As Shane’s racism was brought back up on all platforms, he was involved in one of, if not the biggest drama of the beauty community on YouTube : the feud between Tati Westbrook, an OG YouTube beauty guru, and James Charles, a newcomer who has taken over the community by storm. Assuming that there’s a slight chance that you live under a rock and have no clue how toxic and insane fights between beauty influencers can get on YouTube, you should know that this specific one went down in history. Delving a bit deeper into that feud, the first video, initially uploaded by Tati in May 2019, following James’ instagrams stories in support of a supplements company which is a direct competitor to Tati’s “Halo Beauty”,  led to his cancellation. This broke a new record for the most subscribers lost in a day, or 1.2M subscribers. Not only were millions of his subscribers migrating towards Tati’s channel every day, but he had the whole world against him. He was wrongfully accused of predatory behavior but he managed to clear his name almost entirely in a video that gained over 53 million views. Some are not as lucky as James is : he is now the second most followed beauty guru on YouTube with 24.4 million sisters, while Tati has been MIA for months. Another party involved was Jeffree Star, who is well-known for being extremely problematic and racist, and yet maintains a steady and loyal following. Needless to say that their racism wasn’t what brought their names into the headlines at the time, which goes to show that people are here for the drama more than they are for justice. Westbrook’s last video was published on June 30 2020, over a year after the first one, and counts over 12 million views today. It is her last publication to date. In it, she claims to have been manipulated by Dawson and Star who planted this horrible image of James into her head because they felt threatened by his rapid growth on social media. Keep in mind that Tati, Shane and Jeffrey are well in their thirties, while James just turned 21. The ease with which misinformation is spread on social media is sickening, and clearing your name up entirely depends on your reach and platform. Luckily for James, the tables turned in his favor and the twisted scheme engineered to halt his success only backfired, making him almost double his subscriber count in less than a year’s time.

At the end of the day, the debate about cancel culture mainly revolves around the lack of compassion human beings have towards others, an inability to forgive which appears to be omnipresent in today’s society. Though the examples I’ve given hold the weight of heavy topics such as sexual assault, they show just how it is important to hear both sides of a story before making up your mind. Saying offensive slurs and rape are things that everyone knows are wrong, and that should never be forgiven.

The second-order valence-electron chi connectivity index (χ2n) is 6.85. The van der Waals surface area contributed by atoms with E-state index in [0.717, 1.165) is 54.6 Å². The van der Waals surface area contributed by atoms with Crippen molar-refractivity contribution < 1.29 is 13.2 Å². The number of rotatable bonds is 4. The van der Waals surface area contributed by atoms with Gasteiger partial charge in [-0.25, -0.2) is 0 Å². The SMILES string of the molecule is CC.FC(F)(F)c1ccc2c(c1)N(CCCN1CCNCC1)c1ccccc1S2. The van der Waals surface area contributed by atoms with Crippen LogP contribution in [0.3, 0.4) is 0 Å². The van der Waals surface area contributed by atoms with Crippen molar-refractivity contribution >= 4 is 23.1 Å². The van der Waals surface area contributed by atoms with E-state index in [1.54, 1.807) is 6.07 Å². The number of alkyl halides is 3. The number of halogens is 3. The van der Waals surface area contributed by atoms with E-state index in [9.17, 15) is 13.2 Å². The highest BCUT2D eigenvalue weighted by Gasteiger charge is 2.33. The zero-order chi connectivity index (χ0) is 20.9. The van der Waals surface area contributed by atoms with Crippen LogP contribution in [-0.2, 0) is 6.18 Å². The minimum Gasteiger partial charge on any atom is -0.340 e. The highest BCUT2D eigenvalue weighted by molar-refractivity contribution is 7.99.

Nevertheless, there are certain situations where individuals are cancelled for an underlying meaning they didn’t notice, an action they didn’t entirely think through, or even for a crime they didn’t commit. Celebrities are human beings too: the only difference is they change and learn in front of millions, which makes the world feel entitled to judge them. 

Thus, I find myself asking these questions : shouldn’t we encourage growth and character development instead of hatred? I’m not saying we should forget, but at least make sure we know the story before deciding whether we want to forgive them or not. We always long for a second chance with the people who surround us, so why aren’t we willing to open that door for somebody else? Can cancel culture be redefined in such a way that makes people think twice before reacting, or is that impossible, knowing the impatience of people, especially the younger generation? 

Cancel culture has already lost so much of its original meaning, and today more than ever before, people who are not even a part of the communities that are being disrespected online feel entitled to speak up on what’s offensive or not. Although these communities need the support of others who might be more privileged, speaking over them is never the solution, even if you’re on their side.

After all, if you’re in charge of the calling out, you are still the powerless individual here : you’re not the one with the money and connections required to change things. Is it worth wasting all of your time and energy on something that often turns out to be completely fabricated?

Arts et Culture